Around 2pm, Mrs Decorah North of the Bald Eagle Nest in Decorah, Iowa, brought two hawklets onto the nest. One was plucked and eaten (it was already dead on arrival). The other one was alive. Mr North arrived within half an hour and noticed that the hawklet was alive and began brooding it.
You can see the second hawklet hunkered down behind the legs of Mrs Decorah North. It must be a little stunned.
There – it is alive, peeking out.
After she feeds DN 13 and DN 14, Mrs North leaves. The two eaglets are curious about that white ball of fur.
Mr North lands on the nest and sees what is causing the curiosity.
Mr North walks all around the fuzzy white ball in the nest cup.
He stands over the hawklet as the eaglets look on.
And then…Mr North’s instincts kick in and he broods the hawklet! He is indicating to D13 and D14 that the hawklet is NOT food.
DN 13 and DN14 are only 7 weeks old. They are not hunting or killing for food yet. Dad’s behaviour indicates that the hawklet is not a food item.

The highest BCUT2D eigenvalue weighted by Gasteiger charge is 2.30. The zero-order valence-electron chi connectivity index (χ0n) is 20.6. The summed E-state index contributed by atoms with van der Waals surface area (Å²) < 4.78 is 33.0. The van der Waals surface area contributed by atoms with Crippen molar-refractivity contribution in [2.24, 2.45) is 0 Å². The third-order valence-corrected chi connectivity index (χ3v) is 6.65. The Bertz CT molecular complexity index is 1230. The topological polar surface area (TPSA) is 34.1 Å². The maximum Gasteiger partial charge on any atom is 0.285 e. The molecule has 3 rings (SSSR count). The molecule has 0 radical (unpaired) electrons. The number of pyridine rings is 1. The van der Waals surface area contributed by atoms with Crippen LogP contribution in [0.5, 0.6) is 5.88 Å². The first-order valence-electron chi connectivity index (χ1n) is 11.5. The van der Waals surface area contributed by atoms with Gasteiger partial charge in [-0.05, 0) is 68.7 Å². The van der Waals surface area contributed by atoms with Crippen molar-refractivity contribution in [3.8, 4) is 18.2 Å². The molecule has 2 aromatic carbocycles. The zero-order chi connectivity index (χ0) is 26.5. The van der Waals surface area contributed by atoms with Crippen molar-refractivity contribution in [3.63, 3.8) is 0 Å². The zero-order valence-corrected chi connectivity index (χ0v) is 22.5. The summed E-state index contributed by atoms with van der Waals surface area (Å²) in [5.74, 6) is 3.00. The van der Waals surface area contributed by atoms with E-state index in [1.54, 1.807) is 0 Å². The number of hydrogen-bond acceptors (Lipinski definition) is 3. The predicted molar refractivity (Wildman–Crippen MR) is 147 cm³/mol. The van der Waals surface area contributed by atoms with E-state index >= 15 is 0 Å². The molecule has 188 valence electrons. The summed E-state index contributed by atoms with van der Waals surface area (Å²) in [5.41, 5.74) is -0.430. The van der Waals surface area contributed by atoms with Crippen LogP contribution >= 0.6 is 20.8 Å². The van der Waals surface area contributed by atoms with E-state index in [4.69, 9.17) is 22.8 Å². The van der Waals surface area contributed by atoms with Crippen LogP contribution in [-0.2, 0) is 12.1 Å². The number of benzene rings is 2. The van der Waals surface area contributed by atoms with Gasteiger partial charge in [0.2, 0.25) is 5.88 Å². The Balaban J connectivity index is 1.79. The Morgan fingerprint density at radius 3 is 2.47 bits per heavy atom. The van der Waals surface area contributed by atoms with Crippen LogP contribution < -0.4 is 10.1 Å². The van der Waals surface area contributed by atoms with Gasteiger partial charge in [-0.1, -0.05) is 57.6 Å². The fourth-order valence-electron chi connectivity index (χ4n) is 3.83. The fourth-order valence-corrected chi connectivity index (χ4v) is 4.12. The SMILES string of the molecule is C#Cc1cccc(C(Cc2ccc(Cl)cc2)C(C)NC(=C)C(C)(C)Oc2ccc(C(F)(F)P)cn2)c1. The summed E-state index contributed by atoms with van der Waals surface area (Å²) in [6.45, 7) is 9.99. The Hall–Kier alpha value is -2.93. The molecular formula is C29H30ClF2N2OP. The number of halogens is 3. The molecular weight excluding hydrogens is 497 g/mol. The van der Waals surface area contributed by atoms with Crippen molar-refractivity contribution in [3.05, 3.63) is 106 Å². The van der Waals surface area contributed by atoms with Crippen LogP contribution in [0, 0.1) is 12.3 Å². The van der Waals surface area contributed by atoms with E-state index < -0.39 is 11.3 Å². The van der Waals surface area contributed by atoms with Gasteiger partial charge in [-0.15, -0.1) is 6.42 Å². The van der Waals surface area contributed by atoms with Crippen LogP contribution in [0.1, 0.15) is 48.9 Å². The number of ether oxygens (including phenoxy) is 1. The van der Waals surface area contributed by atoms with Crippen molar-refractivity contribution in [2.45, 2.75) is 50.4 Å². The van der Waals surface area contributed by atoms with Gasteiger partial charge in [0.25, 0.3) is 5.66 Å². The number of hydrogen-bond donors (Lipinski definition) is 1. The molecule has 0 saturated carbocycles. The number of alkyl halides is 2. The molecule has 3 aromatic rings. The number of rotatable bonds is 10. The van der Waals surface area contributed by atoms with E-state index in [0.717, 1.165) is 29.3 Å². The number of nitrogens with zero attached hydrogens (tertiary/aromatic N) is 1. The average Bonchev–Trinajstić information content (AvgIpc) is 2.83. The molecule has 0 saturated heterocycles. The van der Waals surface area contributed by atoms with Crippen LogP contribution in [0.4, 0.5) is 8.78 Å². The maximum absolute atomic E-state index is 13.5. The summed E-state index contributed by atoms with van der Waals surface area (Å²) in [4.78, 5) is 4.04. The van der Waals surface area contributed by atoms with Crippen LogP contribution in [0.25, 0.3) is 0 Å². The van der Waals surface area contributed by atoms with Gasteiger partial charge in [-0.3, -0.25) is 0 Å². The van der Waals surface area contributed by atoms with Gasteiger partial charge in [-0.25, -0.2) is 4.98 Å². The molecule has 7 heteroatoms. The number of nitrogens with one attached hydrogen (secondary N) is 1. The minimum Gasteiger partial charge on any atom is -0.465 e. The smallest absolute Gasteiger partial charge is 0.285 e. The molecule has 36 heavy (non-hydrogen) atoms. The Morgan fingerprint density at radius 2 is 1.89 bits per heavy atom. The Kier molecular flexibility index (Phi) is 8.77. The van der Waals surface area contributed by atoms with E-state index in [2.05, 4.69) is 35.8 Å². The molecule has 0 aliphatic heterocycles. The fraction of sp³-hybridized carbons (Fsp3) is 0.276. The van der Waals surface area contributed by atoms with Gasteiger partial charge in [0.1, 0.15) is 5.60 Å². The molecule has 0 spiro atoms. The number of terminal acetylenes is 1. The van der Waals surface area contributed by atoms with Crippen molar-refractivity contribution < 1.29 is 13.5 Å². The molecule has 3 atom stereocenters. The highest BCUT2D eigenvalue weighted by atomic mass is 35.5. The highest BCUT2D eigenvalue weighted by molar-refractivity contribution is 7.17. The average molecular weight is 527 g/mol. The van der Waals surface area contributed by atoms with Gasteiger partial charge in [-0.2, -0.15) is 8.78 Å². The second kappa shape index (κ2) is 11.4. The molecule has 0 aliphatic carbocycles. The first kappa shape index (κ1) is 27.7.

Wonder what will happen?
Mr North leaves and the hawklet is alone. It is chirping for food.
The little hawklet goes to the edge of the nest and looks out. It is chirping for food. Will Mr North return and feed it?
There is, of course, the success of the Sidney Bald Eagle nest with hawklets brought in as food with one of them being raised by parents with the eaglets. The situation was different in that the eaglets were much younger than those currently on the Decorah North nest. It is unknown how this will unfold. However, Mr North indicated the hawklet is not food and the beaks match for feeding – unlike the crowlet that got into the BE nest.
Dad has just brought in a pheasant. Will wait to see if he feeds the hawklet.
You can watch this unfolding story on YouTube. Search for Decorah North Eagle Nest. This will not let me embed the URL today for some reason.
It has been a day full of dramatic nest events: the post-mortem collection of the eaglets in Estonia, the fish that almost killed The Bobs twice, and now a hawklet in a Bald Eagle nest! Surely that is enough drama for one day.
Take care everyone. Thanks to Explore.org and the Raptor Resource Project for their streaming cam where I grabbed these screen shots.
NOTE: Update. I believe the hawklet might have died of internal injuries. The juveniles did walk on it but only when they were curious. It has been by the rim of the nest and did not cheep when the pheasant was being eaten.